Instead of using an original image with a 2:1 aspect ratio we should crop it to 1:1 to begin with and make the swimmer the central focus of the image like this:
Scaling this image in other areas of the site will ensure uniformity:
Here are the 200x200 and 125x125 versions:
Another technique you can use is to scale the image while you have the full-size version so that you add some breathing space around the central subject like this:
This way you maintain the aspect ratio without the main focus of the picture butting right up against the border.
Using a 1:1 aspect ratio makes everything a lot easier to manage when you are dealing with software that scales images on the fly. Just make sure that your starting images are 1:1 or you will end up with grotesquely distorted images as a result.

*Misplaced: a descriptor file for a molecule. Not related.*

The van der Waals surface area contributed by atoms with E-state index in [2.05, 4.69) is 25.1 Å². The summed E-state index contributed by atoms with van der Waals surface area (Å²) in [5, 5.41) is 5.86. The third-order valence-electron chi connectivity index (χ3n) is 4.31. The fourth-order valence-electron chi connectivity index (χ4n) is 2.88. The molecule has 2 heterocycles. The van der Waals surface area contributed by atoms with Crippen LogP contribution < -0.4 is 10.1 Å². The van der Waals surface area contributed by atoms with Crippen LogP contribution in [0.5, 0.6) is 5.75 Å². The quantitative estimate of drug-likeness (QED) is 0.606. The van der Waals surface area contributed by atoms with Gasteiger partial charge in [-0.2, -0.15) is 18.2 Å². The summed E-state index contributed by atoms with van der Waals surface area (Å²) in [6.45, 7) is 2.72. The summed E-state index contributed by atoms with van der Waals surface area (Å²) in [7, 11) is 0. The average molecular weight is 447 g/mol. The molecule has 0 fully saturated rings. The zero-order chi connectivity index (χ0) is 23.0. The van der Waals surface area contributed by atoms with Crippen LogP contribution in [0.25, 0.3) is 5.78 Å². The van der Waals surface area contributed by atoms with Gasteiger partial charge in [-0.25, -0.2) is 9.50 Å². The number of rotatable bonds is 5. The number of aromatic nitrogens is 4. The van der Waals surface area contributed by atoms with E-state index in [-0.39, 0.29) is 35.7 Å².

In this case being square is the way to make your life a lot easier!
Another excellent reason to keep your product images at 1:1 aspect ratio is that the minimum viewport on a mobile device is typically 320px, so a 300x300px image will display nicely with a 10px border either side.
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Using 1:1 aspect ratio is not the greatest solution in the world because square images everywhere don't create the Wow! factor. But they do convey uniformity and picture galleries will look good this way.
There are many other ways of manipulating images - for example, you can use a Sass mixin which will do the job, and there are elements of CSS you can use. However, these fall outside the realms of what we are trying to achieve which is building an eCommerce store that looks good with the minimum amount of coding. It's pointless using an eCommerce website builder to do all the heavy lifting and then begin to take it apart and rebuild it to make it something it is not.
1:1 aspect ratio for your product images will give you a nice looking site in no time at all and eliminate all the shortcomings associated with trying to manage many different image sizes.
Good luck with your images and as always let me know how you get on in the comments.
Credit to Dummy Images For The Dummy Images.